When February 14th is knocking on the door, florists across the world start rubbing their hands together with glee. Flowers, and roses in particular, are one of the most popular Valentine’s gifts. And not just for women surprisingly. An increasing number of men are looking forward to Valentine’s bouquets too.
Flowers are an excellent way to express your feelings, and certain flowers have become associated with certain feelings. Often used to convey a particular kind of message.
Say all You Need to Say With Valentine’s Day Roses
There are a wide variety of feelings associated with giving roses, which makes them perfect for all kinds of occasions, not just as a Valentine’s Day gift. Birthdays, wedding anniversaries, or just as an everyday gift, because you want to show them some affection. So what are the different meanings behind the different colored roses?
No one flower says more about how much you love someone than a red rose. One single bloom, or a magnificent bouquet, nothing says ‘I Love You’ more than a red rose.
In Ancient Greece and Rome the red rose was associated with Aphrodite, or Venus, the Goddess of Love. Early Christians associated it with the virtue of the Virgin Mary.
Throughout its history it has long been associated with love, passion and romance.
It appears in literature, art, poetry and films.
Combining the meaning behind red and yellow roses, orange roses are a relatively new hue in the world of roses. It wasn’t until the early 20th century that cultivators started experimenting by crossbreeding yellow and red roses to come up with orange blooms.
It combines the meaning of friendship from a yellow rose, and romance from red, for a subtler meaning of love coming from friendship. The fire in the orange indicates passion and intensity.
Give an orange rose as a message of enthusiasm, whether for congratulations, friendship or love.
Yellow roses are the unofficial flower of friendship. Their cheery color lifts the spirit, and sends general wishes of wellbeing.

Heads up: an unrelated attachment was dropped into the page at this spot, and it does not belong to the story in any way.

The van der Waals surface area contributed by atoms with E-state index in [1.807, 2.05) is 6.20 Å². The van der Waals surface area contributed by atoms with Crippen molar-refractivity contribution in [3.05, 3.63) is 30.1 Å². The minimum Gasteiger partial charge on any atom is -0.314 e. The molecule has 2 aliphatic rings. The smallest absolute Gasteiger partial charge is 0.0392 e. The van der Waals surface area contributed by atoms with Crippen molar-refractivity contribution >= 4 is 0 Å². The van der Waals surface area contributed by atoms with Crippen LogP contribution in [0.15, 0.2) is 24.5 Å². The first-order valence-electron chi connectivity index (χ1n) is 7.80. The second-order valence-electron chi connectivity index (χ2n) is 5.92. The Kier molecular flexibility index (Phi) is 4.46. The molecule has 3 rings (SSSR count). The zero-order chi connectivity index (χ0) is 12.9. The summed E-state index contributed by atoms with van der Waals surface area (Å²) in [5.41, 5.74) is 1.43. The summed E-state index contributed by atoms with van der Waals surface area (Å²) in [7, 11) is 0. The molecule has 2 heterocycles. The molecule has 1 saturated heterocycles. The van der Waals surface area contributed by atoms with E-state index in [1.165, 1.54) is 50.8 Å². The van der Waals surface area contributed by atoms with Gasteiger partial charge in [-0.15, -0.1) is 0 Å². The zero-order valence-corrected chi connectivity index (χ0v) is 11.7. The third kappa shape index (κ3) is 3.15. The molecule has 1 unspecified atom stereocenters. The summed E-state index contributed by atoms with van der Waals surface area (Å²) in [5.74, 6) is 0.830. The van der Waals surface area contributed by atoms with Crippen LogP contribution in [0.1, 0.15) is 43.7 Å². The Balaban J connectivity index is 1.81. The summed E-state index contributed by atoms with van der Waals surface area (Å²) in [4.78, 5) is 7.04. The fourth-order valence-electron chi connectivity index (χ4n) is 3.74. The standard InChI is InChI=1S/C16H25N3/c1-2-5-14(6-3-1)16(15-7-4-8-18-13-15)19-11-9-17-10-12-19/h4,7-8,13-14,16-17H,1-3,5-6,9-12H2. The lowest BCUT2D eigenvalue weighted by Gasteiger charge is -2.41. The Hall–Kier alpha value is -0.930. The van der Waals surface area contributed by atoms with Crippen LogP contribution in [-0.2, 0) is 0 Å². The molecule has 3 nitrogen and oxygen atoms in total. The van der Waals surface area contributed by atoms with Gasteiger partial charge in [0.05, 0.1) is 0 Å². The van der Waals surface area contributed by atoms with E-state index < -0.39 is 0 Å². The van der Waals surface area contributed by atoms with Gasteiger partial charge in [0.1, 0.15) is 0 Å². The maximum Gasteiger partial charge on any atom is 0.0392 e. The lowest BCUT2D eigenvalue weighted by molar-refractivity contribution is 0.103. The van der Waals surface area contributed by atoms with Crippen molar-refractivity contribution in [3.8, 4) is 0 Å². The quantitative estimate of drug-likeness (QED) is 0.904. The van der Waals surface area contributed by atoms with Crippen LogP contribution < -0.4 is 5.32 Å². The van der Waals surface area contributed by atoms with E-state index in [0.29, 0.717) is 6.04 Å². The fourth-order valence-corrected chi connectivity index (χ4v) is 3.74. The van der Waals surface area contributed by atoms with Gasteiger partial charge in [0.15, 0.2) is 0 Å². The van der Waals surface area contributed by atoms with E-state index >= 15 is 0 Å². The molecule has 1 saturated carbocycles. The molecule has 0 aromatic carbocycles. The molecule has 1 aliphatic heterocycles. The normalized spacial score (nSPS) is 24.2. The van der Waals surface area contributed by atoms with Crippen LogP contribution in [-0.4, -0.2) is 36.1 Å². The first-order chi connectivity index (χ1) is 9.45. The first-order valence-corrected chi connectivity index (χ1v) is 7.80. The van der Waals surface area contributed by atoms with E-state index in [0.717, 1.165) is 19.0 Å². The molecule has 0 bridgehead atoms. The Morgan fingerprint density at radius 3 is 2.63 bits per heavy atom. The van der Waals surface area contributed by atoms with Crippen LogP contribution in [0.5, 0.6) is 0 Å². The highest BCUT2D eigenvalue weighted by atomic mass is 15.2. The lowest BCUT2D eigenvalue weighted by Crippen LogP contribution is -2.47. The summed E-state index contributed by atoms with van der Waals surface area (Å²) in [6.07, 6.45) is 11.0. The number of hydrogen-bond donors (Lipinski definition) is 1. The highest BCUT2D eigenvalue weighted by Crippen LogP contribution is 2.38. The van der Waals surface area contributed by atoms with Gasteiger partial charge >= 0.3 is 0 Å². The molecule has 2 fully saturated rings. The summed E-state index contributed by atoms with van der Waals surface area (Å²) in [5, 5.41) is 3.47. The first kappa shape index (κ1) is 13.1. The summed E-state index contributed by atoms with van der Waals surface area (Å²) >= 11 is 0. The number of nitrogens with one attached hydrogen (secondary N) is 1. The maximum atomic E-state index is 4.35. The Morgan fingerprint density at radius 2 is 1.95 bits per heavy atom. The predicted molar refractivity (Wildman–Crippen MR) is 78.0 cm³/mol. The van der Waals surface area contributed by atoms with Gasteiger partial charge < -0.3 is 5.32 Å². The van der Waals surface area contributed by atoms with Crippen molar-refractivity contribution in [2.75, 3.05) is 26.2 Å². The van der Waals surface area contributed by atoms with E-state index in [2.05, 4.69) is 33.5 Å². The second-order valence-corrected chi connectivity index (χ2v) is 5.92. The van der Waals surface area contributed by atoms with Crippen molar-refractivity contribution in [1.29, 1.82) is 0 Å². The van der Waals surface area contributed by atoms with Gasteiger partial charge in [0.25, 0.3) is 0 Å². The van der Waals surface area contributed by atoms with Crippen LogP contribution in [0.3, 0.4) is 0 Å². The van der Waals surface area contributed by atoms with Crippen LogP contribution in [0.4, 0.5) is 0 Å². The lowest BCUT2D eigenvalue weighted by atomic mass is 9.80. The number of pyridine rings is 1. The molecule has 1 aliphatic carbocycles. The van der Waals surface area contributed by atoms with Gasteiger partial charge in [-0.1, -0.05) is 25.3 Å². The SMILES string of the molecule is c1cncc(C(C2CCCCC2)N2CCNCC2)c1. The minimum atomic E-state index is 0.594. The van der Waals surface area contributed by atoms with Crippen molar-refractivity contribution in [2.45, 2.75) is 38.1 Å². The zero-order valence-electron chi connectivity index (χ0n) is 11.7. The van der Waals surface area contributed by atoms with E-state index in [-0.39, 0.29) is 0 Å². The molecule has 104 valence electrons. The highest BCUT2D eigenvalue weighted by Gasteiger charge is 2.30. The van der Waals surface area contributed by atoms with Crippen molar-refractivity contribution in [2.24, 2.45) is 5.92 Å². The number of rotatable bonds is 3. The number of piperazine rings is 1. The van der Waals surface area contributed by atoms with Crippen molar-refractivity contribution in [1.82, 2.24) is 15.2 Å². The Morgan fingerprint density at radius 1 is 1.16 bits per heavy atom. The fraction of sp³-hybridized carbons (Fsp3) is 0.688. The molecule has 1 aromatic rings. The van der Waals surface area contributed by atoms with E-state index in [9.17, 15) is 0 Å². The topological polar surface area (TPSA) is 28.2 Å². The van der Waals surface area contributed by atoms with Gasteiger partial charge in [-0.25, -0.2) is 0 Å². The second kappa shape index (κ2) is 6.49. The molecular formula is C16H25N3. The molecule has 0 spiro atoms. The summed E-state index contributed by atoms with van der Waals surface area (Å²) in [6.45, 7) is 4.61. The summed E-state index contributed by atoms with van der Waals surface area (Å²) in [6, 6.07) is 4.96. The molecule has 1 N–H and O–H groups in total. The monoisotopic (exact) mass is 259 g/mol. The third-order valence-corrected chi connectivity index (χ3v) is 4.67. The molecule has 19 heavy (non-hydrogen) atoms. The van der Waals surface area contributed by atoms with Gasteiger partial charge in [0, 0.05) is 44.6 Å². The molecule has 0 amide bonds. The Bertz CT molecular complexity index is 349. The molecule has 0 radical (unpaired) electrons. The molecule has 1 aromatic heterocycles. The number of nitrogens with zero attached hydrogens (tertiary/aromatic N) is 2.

Yellow has been historically associated with warm feelings of friendship and optimism. In some Eastern cultures, the color yellow represents joy, power and wisdom.
It wasn’t until yellow roses were discovered growing wild in the Middle East, in the 18th century, that the European love affair with yellow roses began. This early discovery however did not have the heady scent associated with many other rose varieties. This led cultivators to refine their methods and give us the blend of spicy and sweet scents we’re more familiar with today.
White roses are the perfect gift to give for more reverent occasions. It is a very fitting gift if you want to convey respect, and pay homage to a new start or express hope for the future.
Historically it symbolized purity and innocence, which is why it has become popular as a wedding bouquet.
In 14th century England, the Duke of York had a white rose as his heraldic sign. The Lancaster family used a red rose – hence the historic War of the Roses.
Pink was the first cultivated rose color, probably because they are the most popular in the wild.
It has enjoyed a long history since the early days, used in art and decoration. But the Victorians really went mad for pink roses. It was everywhere – from cards and wallpaper, to upholstery.
There are a wide variety of pink shades available which has led to the meaning behind pink roses being slightly diffused.
Darker blooms are symbols of gratitude and appreciation.
Lighter blooms are more associated with admiration and gentleness.
The Eternity Rose
There’s one more option that we feel should go on the list, and that’s a rose from The Eternity Rose. Not a rose in the natural sense of the word, but a perfect rose for Valentine’s Day none the less. From their very own nursery, blooms are picked at the height of their beauty, ready to undergo a transformation. A 60 step process then involves dipping the blooms in a precious metal, such as gold, silver and platinum.
What is left is an exquisite rose bloom that will shine and sparkle for many, many years to come. There is even the option of adding an engraving to the stem, which makes it an absolutely awesome Valentine’s Day rose.
- Rose Oil – you can make it at home, or buy some already made at the store.
- Potpourri of Rose Petals – if you’ve already bought a bouquet this is a great idea for when the blooms start to fade.
- Rose Water – sprinkled onto sheets, it adds a sensual scent to your bedroom.
- Add them to a Meal – yes rose petals are edible, and a few dotted on the top of a dessert make it so dreamy.
- A Bath full of Rose Petals – we particularly like this idea. What a way to treat your beloved on Valentine’s Night.
Delight her with Roses – but not a Bouquet or Vase
Shower your special someone with roses this Valentine’s Day but in a more unconventional way.
Valentine’s Day only comes round once a year, so make the most of the day with Valentine’s Day roses.